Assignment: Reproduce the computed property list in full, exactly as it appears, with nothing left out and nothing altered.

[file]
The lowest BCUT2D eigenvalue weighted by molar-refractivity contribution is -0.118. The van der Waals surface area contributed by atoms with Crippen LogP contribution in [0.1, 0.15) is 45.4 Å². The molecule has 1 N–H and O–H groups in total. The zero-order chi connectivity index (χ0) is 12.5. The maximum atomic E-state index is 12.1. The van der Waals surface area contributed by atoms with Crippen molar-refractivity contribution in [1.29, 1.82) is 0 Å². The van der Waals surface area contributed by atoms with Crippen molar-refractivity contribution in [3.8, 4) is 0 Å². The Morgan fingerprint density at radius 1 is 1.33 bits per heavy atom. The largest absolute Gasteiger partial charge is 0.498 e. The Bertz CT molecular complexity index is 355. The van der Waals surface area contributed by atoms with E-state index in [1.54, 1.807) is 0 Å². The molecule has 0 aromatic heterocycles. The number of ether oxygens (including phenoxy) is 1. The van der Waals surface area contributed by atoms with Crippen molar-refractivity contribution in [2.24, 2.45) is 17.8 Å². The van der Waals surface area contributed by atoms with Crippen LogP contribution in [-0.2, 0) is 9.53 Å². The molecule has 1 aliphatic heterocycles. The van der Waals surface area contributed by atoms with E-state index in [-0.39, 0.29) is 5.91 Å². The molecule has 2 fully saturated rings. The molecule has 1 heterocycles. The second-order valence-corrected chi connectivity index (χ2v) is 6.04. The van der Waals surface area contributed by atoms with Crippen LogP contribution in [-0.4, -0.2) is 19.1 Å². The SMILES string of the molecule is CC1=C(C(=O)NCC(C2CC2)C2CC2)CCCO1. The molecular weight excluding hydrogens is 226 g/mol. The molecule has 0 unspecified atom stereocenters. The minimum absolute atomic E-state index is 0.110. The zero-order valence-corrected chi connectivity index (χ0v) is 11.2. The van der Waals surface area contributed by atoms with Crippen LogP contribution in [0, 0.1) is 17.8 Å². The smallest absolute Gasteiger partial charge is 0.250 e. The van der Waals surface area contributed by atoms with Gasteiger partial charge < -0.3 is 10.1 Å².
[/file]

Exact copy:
The lowest BCUT2D eigenvalue weighted by molar-refractivity contribution is -0.118. The van der Waals surface area contributed by atoms with Crippen LogP contribution in [0.1, 0.15) is 45.4 Å². The molecule has 1 N–H and O–H groups in total. The zero-order chi connectivity index (χ0) is 12.5. The maximum atomic E-state index is 12.1. The van der Waals surface area contributed by atoms with Crippen molar-refractivity contribution in [1.29, 1.82) is 0 Å². The van der Waals surface area contributed by atoms with Crippen molar-refractivity contribution in [3.8, 4) is 0 Å². The Morgan fingerprint density at radius 1 is 1.33 bits per heavy atom. The largest absolute Gasteiger partial charge is 0.498 e. The Bertz CT molecular complexity index is 355. The van der Waals surface area contributed by atoms with E-state index in [1.54, 1.807) is 0 Å². The molecule has 0 aromatic heterocycles. The number of ether oxygens (including phenoxy) is 1. The van der Waals surface area contributed by atoms with Crippen molar-refractivity contribution in [2.24, 2.45) is 17.8 Å². The van der Waals surface area contributed by atoms with Crippen LogP contribution in [-0.2, 0) is 9.53 Å². The molecule has 1 aliphatic heterocycles. The van der Waals surface area contributed by atoms with E-state index in [-0.39, 0.29) is 5.91 Å². The molecule has 2 fully saturated rings. The molecule has 1 heterocycles. The second-order valence-corrected chi connectivity index (χ2v) is 6.04. The van der Waals surface area contributed by atoms with Crippen LogP contribution in [-0.4, -0.2) is 19.1 Å². The SMILES string of the molecule is CC1=C(C(=O)NCC(C2CC2)C2CC2)CCCO1. The molecular weight excluding hydrogens is 226 g/mol. The molecule has 0 unspecified atom stereocenters. The minimum absolute atomic E-state index is 0.110. The zero-order valence-corrected chi connectivity index (χ0v) is 11.2. The van der Waals surface area contributed by atoms with Crippen LogP contribution in [0, 0.1) is 17.8 Å². The smallest absolute Gasteiger partial charge is 0.250 e. The van der Waals surface area contributed by atoms with Gasteiger partial charge < -0.3 is 10.1 Å².